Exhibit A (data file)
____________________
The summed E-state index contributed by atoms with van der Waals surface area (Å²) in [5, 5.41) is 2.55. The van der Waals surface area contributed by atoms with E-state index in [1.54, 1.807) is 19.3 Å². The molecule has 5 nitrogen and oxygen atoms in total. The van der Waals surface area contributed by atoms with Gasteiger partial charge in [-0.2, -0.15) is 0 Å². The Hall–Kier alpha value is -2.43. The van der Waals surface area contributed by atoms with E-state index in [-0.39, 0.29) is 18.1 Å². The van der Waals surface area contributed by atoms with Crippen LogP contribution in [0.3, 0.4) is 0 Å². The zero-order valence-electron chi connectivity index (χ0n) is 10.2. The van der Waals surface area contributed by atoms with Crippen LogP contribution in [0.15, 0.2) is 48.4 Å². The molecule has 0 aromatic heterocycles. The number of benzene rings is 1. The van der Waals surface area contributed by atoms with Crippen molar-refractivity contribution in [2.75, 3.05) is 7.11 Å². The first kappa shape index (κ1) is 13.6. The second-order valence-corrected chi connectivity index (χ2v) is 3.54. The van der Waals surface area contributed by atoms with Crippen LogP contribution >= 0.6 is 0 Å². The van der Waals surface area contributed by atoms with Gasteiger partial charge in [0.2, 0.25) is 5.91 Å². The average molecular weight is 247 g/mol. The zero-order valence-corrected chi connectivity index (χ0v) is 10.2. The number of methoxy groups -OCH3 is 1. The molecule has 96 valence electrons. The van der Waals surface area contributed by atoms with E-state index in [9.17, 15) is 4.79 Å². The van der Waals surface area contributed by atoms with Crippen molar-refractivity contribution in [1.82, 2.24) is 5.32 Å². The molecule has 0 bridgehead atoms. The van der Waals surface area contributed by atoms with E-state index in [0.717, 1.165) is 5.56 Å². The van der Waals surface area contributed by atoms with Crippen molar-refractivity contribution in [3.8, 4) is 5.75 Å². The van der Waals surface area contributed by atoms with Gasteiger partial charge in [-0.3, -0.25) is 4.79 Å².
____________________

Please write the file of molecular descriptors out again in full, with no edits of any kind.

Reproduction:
The summed E-state index contributed by atoms with van der Waals surface area (Å²) in [5, 5.41) is 2.55. The van der Waals surface area contributed by atoms with E-state index in [1.54, 1.807) is 19.3 Å². The molecule has 5 nitrogen and oxygen atoms in total. The van der Waals surface area contributed by atoms with Gasteiger partial charge in [-0.2, -0.15) is 0 Å². The Hall–Kier alpha value is -2.43. The van der Waals surface area contributed by atoms with E-state index in [-0.39, 0.29) is 18.1 Å². The van der Waals surface area contributed by atoms with Crippen LogP contribution in [0.3, 0.4) is 0 Å². The zero-order valence-electron chi connectivity index (χ0n) is 10.2. The van der Waals surface area contributed by atoms with Crippen LogP contribution in [0.15, 0.2) is 48.4 Å². The molecule has 0 aromatic heterocycles. The number of benzene rings is 1. The van der Waals surface area contributed by atoms with Crippen molar-refractivity contribution in [2.75, 3.05) is 7.11 Å². The first kappa shape index (κ1) is 13.6. The second-order valence-corrected chi connectivity index (χ2v) is 3.54. The van der Waals surface area contributed by atoms with Crippen LogP contribution >= 0.6 is 0 Å². The van der Waals surface area contributed by atoms with Gasteiger partial charge in [0.2, 0.25) is 5.91 Å². The average molecular weight is 247 g/mol. The zero-order valence-corrected chi connectivity index (χ0v) is 10.2. The number of methoxy groups -OCH3 is 1. The molecule has 96 valence electrons. The van der Waals surface area contributed by atoms with E-state index in [9.17, 15) is 4.79 Å². The van der Waals surface area contributed by atoms with Crippen molar-refractivity contribution in [1.82, 2.24) is 5.32 Å². The molecule has 0 bridgehead atoms. The van der Waals surface area contributed by atoms with E-state index in [0.717, 1.165) is 5.56 Å². The van der Waals surface area contributed by atoms with Crippen molar-refractivity contribution in [3.8, 4) is 5.75 Å². The van der Waals surface area contributed by atoms with Gasteiger partial charge in [-0.3, -0.25) is 4.79 Å².